It’s a Myth That Sunscreen Prevents Melanoma Skin Cancer in People of Color – A Dermatologist Explains

It’s a Myth That Sunscreen Prevents Melanoma Skin Cancer in People of Color – A Dermatologist Explains

Publication date: Aug 11, 2022

There exists no study that demonstrates sunscreen reduces skin cancer risk in black people. But that same study also examined UV exposure and melanoma in other groups, including black women, white men and women, and Hispanic men and women. This is a surprising result, given that white people are the group in which the association between UV exposure and melanoma has been consistently demonstrated. Melanoma is a potentially deadly form of skin cancer that affects people of every racial and ethnic group. Even among white people, there is no relationship between sun exposure and the risk of acral melanomas. Exposure to ultraviolet, or UV, rays from the sun is the risk factor most closely linked to developing melanoma. In these other groups the researchers found no association between UV exposure and melanoma.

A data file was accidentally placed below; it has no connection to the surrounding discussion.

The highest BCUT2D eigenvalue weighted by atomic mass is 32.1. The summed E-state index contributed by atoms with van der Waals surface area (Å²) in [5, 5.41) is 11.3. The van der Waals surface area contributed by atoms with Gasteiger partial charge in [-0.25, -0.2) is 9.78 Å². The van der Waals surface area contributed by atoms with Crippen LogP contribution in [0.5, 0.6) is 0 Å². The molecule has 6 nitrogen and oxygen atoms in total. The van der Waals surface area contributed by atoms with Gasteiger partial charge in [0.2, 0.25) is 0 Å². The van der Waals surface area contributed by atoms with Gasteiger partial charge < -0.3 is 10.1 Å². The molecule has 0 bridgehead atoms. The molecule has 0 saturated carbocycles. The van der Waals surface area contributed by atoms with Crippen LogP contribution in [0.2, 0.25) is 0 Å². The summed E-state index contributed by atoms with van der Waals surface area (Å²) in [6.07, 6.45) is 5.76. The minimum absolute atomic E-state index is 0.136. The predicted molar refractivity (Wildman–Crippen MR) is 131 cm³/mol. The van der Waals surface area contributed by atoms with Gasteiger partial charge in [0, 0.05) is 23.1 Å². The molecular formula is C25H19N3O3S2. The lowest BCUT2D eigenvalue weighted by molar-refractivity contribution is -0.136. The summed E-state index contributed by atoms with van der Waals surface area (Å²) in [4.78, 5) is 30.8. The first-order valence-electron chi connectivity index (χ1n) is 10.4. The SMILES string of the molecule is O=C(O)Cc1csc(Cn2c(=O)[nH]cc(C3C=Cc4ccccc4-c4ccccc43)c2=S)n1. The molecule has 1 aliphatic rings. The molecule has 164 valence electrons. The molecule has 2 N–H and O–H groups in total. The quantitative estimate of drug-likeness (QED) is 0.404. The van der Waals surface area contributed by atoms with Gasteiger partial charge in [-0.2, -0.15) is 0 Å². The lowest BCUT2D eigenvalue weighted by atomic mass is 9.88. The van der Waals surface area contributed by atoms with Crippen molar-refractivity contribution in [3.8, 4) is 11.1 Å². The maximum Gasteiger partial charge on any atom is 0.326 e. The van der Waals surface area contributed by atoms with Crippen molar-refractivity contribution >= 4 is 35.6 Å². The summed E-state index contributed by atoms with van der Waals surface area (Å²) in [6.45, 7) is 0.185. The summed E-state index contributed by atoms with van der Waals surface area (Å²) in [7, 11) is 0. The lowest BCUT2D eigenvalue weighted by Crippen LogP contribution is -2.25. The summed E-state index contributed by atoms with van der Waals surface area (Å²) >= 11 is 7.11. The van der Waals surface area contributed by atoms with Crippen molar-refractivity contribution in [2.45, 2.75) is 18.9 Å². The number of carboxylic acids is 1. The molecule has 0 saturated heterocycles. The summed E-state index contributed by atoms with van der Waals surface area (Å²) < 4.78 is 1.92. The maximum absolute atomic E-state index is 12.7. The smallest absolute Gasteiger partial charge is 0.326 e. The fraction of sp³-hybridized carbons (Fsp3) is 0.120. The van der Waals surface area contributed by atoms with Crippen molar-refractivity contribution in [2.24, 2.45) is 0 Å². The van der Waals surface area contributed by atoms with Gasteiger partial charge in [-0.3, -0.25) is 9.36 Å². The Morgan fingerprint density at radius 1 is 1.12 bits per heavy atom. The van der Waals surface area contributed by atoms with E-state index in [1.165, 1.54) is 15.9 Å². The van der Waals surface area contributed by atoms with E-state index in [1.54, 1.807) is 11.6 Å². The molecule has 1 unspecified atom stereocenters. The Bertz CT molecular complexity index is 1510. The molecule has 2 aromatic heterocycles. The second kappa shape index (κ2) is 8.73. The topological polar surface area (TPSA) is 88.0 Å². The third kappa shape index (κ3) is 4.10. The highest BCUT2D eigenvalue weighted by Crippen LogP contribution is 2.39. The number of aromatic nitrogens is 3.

Concepts Keywords
Cancer
Marley
Racial
Sunscreen
Texas

Semantics

Type Source Name
disease MESH Melanoma
pathway KEGG Melanoma
disease MESH Skin Cancer
disease MESH breast cancer
pathway KEGG Breast cancer
disease MESH cancers
drug DRUGBANK Methionine
disease MESH bleeding
disease MESH DNA damage
disease MESH albinism

Original Article

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